Whisky and mushroom firms plant buyout future
UK - Morrison Bowmore Distillers has agreed terms with Paternoster for a £30m (€38m) phased buyout of its pension scheme.
The firm is one of Scotland's oldest Scotch whisky distilleries and part of the Japanese Suntory Group, and this deal means scheme members immediately benefit from the security of an insurance policy, while the company is able to manage business costs more efficiently by arranging to pay off the deficit over an extended period.
PricewaterhouseCoopers advised the trustees of scheme, and members have already been notified about the changes, which include the transfer ofthe scheme's assets to Paternoster.
David Wilson, trustee of the Morrison Bowmore Distillers Limited Pension Fund, said: "Paternoster was able to come up with a solution tailored to our circumstances. This flexibility, together with their evident experience of having done this before convinced us that they were the best option."
Mike Keiller, chief executive of Morrison Bowmore Distillers, confirmed the company had reached an agreement with Paternoster, which secures member benefits, and allows the company to "benefit from a flexible and affordable contribution schedule which eliminates risk".
Mark Wood, chief executive of Paternoster, added: The trustees acted in the best interests of their members by taking advantage of the market conditions to secure their member benefits in full."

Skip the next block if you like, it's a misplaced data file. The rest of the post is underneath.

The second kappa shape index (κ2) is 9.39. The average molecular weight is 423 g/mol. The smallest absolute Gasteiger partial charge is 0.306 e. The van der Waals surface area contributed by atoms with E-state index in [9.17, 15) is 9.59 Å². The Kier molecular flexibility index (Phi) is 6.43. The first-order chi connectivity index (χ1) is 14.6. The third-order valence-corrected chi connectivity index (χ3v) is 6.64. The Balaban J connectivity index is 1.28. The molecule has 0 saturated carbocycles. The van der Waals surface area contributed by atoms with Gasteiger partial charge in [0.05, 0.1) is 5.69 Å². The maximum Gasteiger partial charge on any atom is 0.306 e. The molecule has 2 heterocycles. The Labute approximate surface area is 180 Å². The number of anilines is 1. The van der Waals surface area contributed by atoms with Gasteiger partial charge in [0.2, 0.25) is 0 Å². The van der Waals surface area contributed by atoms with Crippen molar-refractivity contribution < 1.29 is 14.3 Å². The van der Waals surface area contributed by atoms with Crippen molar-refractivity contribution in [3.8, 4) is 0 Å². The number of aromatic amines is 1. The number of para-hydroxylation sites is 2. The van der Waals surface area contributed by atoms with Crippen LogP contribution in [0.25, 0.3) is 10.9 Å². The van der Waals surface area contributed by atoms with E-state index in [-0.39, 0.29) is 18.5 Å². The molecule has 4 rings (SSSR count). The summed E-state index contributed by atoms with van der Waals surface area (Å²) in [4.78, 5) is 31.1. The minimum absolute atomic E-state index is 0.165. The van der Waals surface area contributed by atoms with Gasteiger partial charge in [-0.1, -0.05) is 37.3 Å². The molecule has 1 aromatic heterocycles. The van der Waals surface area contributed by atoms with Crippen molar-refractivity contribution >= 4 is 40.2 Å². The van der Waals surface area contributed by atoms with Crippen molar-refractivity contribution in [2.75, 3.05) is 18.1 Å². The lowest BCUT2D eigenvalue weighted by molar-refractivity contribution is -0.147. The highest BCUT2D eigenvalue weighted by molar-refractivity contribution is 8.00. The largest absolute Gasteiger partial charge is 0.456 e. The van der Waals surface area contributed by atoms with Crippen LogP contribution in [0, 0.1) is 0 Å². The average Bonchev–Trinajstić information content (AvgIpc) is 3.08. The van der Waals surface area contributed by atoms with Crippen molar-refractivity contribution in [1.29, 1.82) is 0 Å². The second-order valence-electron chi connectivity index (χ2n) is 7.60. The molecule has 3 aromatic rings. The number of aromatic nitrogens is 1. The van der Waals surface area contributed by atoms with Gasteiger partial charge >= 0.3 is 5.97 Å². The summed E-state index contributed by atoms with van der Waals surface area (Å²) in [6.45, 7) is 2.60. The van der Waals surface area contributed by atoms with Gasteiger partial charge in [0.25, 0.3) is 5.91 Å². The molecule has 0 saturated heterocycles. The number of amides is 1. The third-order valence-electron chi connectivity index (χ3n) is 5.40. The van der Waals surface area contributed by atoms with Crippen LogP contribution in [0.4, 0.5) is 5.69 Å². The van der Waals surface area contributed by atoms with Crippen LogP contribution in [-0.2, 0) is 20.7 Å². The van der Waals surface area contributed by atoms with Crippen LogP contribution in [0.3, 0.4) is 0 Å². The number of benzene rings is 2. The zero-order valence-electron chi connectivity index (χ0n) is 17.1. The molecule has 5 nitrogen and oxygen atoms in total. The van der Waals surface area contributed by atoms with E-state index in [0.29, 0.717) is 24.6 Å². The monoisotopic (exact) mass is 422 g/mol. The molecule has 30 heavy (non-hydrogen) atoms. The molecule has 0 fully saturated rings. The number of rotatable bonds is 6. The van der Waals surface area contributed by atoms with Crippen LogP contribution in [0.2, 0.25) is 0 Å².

Meanwhile, Blue Prince Mushrooms has used an e-auction to buyout its £6.5m pension scheme with Legal & General, after the scheme started to wind-up once its sponsoring employer ceased trading.
Lane Clark & Peacock (LCP), the actuarial and pension consultancy which oversaw the e-auction, claimed the trustees of the scheme decided to adopt a buyout approach as they wanted to "ensure that all members' benefits could be secured in full with an insurer and to minimise the company top-up required".
The board of trustees was assisted in its decision by Capital Cranfield Trustees, who oversaw the buyout process, as the £6.5m pension scheme had already begun winding-up in 1994 as the sponsoring employer had ceased trading, although it claimed it did not need to apply to Financial Assistance Scheme.
Nick Curry, partner at LCP, said: "This is a tremendous result for the trustees and pension scheme members who were facing an uncertain financial future due to the company's position. The e-auction helped to deliver a very successful outcome and enhanced the negotiations with insurers."
Adrian Dawes, trustee at Blue Prince Mushrooms, also said: "Our e-auction provided a transparent and auditable process that ran quickly and efficiently and demonstrated best value."
Simon Gadd, managing director of annuities at L&G, added: "E-auctions are becoming more common in our marketplace. If the circumstances are appropriate and when they are as well run, as in this case, there can be benefits for all parties. We were able to offer Blue Prince Mushrooms an attractive proposition for the company, the trustees and the scheme members."
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